What is the difference between cash flow and income?

To put it simply: income is a measure of revenue, while cash flow is a measure of actual cash movement — income represents the amount of money earned from various sources (wages, interest, profits, etc.) over a specific period, while cash flow represents the inflow and outflow of cash during that same period.

For example, a business may generate significant revenue but still experience cash flow problems due to delayed payments, high operating costs, or other factors. On the other hand, a business may have modest revenue but manage its cash flow effectively, ensuring that it has the necessary funds to cover expenses and invest in growth opportunities.

Understanding cash flow is crucial for business owners, as it affects a company’s ability to pay its bills, invest in growth, and ultimately succeed. For example, a positive cash flow indicates that a business has more cash inflows than outflows, while a negative cash flow means the opposite. A negative cash flow may show that a business is spending more money than it’s earning, which could lead to financial difficulties.

What are the three types of cash flows?

Cash flow can be classified into three types:

  1. Operating cash flow: This type of cash flow represents the cash generated or used by a company’s day-to-day operations, such as revenue from sales and payments for expenses like salaries, rent, and inventory. It indicates whether a company can generate enough cash to fund its operations and shows the company’s ability to generate cash from its core business activities.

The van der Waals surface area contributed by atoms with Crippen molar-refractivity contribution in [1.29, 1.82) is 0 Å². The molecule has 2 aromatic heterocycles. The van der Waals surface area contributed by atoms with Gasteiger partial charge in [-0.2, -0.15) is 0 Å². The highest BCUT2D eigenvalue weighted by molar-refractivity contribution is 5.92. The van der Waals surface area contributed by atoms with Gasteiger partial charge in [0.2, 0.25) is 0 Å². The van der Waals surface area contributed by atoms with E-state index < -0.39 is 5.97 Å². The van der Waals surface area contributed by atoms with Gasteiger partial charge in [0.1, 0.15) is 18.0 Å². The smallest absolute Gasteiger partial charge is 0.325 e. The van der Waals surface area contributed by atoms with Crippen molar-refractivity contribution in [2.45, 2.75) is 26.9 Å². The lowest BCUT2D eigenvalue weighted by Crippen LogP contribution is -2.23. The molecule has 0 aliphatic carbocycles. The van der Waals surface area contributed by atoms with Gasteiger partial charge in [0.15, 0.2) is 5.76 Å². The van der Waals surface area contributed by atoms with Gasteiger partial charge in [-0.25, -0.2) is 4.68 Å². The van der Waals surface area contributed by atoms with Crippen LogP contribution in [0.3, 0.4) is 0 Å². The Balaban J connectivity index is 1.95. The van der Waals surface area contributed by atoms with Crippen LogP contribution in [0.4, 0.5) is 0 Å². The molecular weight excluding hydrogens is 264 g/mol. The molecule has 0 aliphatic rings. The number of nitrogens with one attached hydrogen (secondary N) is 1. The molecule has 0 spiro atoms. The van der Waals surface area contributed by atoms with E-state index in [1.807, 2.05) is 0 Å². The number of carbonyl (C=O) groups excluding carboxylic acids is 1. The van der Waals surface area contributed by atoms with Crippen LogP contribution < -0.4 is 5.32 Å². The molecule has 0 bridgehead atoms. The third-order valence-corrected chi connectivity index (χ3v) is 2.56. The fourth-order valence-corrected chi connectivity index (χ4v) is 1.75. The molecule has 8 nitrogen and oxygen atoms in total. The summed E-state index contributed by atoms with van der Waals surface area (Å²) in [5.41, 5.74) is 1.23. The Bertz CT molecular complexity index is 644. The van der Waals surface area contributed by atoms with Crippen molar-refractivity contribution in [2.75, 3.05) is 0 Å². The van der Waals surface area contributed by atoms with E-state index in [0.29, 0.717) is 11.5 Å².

2. Investing cash flow: This type of cash flow refers to the cash used or generated from investing activities, such as buying or selling long-term assets, property, or equipment. Examples of investing cash flows include buying or selling property, obtaining equipment, or investing in other businesses or securities. This cash flow category indicates whether a company is investing in productive assets that will generate future cash flows.
  3. Financing cash flow: This type of cash flow shows the cash used or generated from financing activities, such as issuing or repurchasing stock, paying dividends, or borrowing money. Examples of financing cash flows include proceeds from issuing stock or borrowing money and payments made for stock buybacks or debt repayments. This cash flow category shows how a company finances its operations and expansion and whether it uses debt or equity to fund its growth.

How is taxable income calculated?

On the other hand, taxable income is the portion of income subject to taxation by the government. It includes wages, salaries, tips, interest, dividends, and other income received throughout the year. However, some types of income, such as gifts, inheritances, and life insurance payouts, are generally not subject to taxation.

As reported on an individual income tax return, taxable income may not always reflect the actual cash the taxpayer receives, especially in cases involving ownership interests in pass-through entities like partnerships, S corporations, and limited liability companies.

These entities are generally not subject to taxes on income at the entity level, meaning that determining the actual gross cash flow of the taxpayer requires adjusting the tax return figures. (We have previously discussed pass-through entities and other business structures on this blog.)

To calculate your taxable income, subtract any deductions, like contributions to a retirement plan or interest paid on a mortgage, from your total income. The resulting amount is taxable according to your tax bracket (generally, the higher your taxable income, the higher your tax rate).